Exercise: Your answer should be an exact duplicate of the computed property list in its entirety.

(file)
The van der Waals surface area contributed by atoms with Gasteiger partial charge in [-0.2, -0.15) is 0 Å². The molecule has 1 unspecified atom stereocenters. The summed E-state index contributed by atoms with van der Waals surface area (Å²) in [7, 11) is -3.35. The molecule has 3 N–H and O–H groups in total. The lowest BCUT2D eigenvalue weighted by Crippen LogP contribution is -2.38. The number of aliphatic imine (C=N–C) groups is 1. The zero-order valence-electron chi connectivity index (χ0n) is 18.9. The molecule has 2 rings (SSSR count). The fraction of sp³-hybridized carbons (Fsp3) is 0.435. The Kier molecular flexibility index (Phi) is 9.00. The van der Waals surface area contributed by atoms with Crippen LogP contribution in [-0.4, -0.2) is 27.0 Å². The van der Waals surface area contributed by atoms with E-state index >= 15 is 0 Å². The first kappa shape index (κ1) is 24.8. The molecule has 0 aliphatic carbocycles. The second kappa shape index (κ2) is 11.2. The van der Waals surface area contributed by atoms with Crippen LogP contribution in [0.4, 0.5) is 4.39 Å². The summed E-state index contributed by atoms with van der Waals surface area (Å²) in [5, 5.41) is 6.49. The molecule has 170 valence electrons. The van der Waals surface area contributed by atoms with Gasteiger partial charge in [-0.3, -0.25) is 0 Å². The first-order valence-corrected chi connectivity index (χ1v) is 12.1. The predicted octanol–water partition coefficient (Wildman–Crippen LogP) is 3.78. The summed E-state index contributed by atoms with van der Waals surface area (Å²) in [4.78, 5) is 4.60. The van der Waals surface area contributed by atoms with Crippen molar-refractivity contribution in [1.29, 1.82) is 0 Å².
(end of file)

The van der Waals surface area contributed by atoms with Gasteiger partial charge in [-0.2, -0.15) is 0 Å². The molecule has 1 unspecified atom stereocenters. The summed E-state index contributed by atoms with van der Waals surface area (Å²) in [7, 11) is -3.35. The molecule has 3 N–H and O–H groups in total. The lowest BCUT2D eigenvalue weighted by Crippen LogP contribution is -2.38. The number of aliphatic imine (C=N–C) groups is 1. The zero-order valence-electron chi connectivity index (χ0n) is 18.9. The molecule has 2 rings (SSSR count). The fraction of sp³-hybridized carbons (Fsp3) is 0.435. The Kier molecular flexibility index (Phi) is 9.00. The van der Waals surface area contributed by atoms with Crippen LogP contribution in [-0.4, -0.2) is 27.0 Å². The van der Waals surface area contributed by atoms with E-state index >= 15 is 0 Å². The first kappa shape index (κ1) is 24.8. The molecule has 0 aliphatic carbocycles. The second kappa shape index (κ2) is 11.2. The van der Waals surface area contributed by atoms with Crippen LogP contribution in [0.4, 0.5) is 4.39 Å². The summed E-state index contributed by atoms with van der Waals surface area (Å²) in [5, 5.41) is 6.49. The molecule has 170 valence electrons. The van der Waals surface area contributed by atoms with Gasteiger partial charge in [-0.3, -0.25) is 0 Å². The first-order valence-corrected chi connectivity index (χ1v) is 12.1. The predicted octanol–water partition coefficient (Wildman–Crippen LogP) is 3.78. The summed E-state index contributed by atoms with van der Waals surface area (Å²) in [4.78, 5) is 4.60. The van der Waals surface area contributed by atoms with Crippen molar-refractivity contribution in [1.29, 1.82) is 0 Å².